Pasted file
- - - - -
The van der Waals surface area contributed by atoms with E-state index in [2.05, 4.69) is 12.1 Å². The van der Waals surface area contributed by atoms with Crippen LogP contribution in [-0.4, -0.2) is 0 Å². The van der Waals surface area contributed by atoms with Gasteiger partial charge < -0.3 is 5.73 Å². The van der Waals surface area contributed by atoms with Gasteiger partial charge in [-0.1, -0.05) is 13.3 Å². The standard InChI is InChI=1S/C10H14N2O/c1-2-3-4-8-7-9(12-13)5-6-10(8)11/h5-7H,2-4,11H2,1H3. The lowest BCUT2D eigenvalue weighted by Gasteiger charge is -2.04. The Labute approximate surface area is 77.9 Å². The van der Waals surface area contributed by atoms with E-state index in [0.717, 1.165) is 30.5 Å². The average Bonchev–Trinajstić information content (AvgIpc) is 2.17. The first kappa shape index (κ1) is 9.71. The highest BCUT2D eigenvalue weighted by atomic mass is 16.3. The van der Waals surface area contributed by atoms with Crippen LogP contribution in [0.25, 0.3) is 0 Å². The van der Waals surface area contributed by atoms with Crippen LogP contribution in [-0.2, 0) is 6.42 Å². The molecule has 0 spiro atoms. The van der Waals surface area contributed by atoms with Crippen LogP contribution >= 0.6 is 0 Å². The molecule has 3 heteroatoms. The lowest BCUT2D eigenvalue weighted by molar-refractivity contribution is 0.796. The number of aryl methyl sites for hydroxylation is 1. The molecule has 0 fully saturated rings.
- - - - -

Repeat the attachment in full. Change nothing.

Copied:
The van der Waals surface area contributed by atoms with E-state index in [2.05, 4.69) is 12.1 Å². The van der Waals surface area contributed by atoms with Crippen LogP contribution in [-0.4, -0.2) is 0 Å². The van der Waals surface area contributed by atoms with Gasteiger partial charge < -0.3 is 5.73 Å². The van der Waals surface area contributed by atoms with Gasteiger partial charge in [-0.1, -0.05) is 13.3 Å². The standard InChI is InChI=1S/C10H14N2O/c1-2-3-4-8-7-9(12-13)5-6-10(8)11/h5-7H,2-4,11H2,1H3. The lowest BCUT2D eigenvalue weighted by Gasteiger charge is -2.04. The Labute approximate surface area is 77.9 Å². The van der Waals surface area contributed by atoms with E-state index in [0.717, 1.165) is 30.5 Å². The average Bonchev–Trinajstić information content (AvgIpc) is 2.17. The first kappa shape index (κ1) is 9.71. The highest BCUT2D eigenvalue weighted by atomic mass is 16.3. The van der Waals surface area contributed by atoms with Crippen LogP contribution in [0.25, 0.3) is 0 Å². The van der Waals surface area contributed by atoms with Crippen LogP contribution in [-0.2, 0) is 6.42 Å². The molecule has 0 spiro atoms. The van der Waals surface area contributed by atoms with Crippen LogP contribution >= 0.6 is 0 Å². The molecule has 3 heteroatoms. The lowest BCUT2D eigenvalue weighted by molar-refractivity contribution is 0.796. The number of aryl methyl sites for hydroxylation is 1. The molecule has 0 fully saturated rings.